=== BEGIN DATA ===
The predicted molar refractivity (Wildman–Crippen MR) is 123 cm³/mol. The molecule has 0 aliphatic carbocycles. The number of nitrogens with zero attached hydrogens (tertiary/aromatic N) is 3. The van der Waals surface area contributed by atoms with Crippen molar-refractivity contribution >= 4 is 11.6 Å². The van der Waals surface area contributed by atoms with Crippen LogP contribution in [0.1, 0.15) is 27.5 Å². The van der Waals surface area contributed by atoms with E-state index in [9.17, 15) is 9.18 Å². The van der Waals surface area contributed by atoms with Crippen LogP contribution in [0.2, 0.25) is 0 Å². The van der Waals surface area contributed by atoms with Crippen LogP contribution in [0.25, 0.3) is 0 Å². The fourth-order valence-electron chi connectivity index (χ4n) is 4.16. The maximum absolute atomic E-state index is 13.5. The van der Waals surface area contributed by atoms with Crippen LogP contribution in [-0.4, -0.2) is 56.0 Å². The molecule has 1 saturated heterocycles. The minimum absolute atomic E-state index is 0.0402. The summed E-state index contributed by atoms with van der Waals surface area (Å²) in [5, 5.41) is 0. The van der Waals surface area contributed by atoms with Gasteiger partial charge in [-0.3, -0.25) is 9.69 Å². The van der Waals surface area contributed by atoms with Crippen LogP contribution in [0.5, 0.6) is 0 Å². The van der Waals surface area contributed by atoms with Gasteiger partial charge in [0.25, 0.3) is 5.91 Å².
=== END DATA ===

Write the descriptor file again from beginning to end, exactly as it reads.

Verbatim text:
The predicted molar refractivity (Wildman–Crippen MR) is 123 cm³/mol. The molecule has 0 aliphatic carbocycles. The number of nitrogens with zero attached hydrogens (tertiary/aromatic N) is 3. The van der Waals surface area contributed by atoms with Crippen molar-refractivity contribution >= 4 is 11.6 Å². The van der Waals surface area contributed by atoms with Crippen LogP contribution in [0.1, 0.15) is 27.5 Å². The van der Waals surface area contributed by atoms with E-state index in [9.17, 15) is 9.18 Å². The van der Waals surface area contributed by atoms with Crippen LogP contribution in [0.2, 0.25) is 0 Å². The van der Waals surface area contributed by atoms with Crippen LogP contribution in [0.25, 0.3) is 0 Å². The fourth-order valence-electron chi connectivity index (χ4n) is 4.16. The maximum absolute atomic E-state index is 13.5. The van der Waals surface area contributed by atoms with Crippen LogP contribution in [-0.4, -0.2) is 56.0 Å². The molecule has 1 saturated heterocycles. The minimum absolute atomic E-state index is 0.0402. The summed E-state index contributed by atoms with van der Waals surface area (Å²) in [5, 5.41) is 0. The van der Waals surface area contributed by atoms with Gasteiger partial charge in [-0.3, -0.25) is 9.69 Å². The van der Waals surface area contributed by atoms with Crippen LogP contribution in [0.5, 0.6) is 0 Å². The van der Waals surface area contributed by atoms with Gasteiger partial charge in [0.25, 0.3) is 5.91 Å².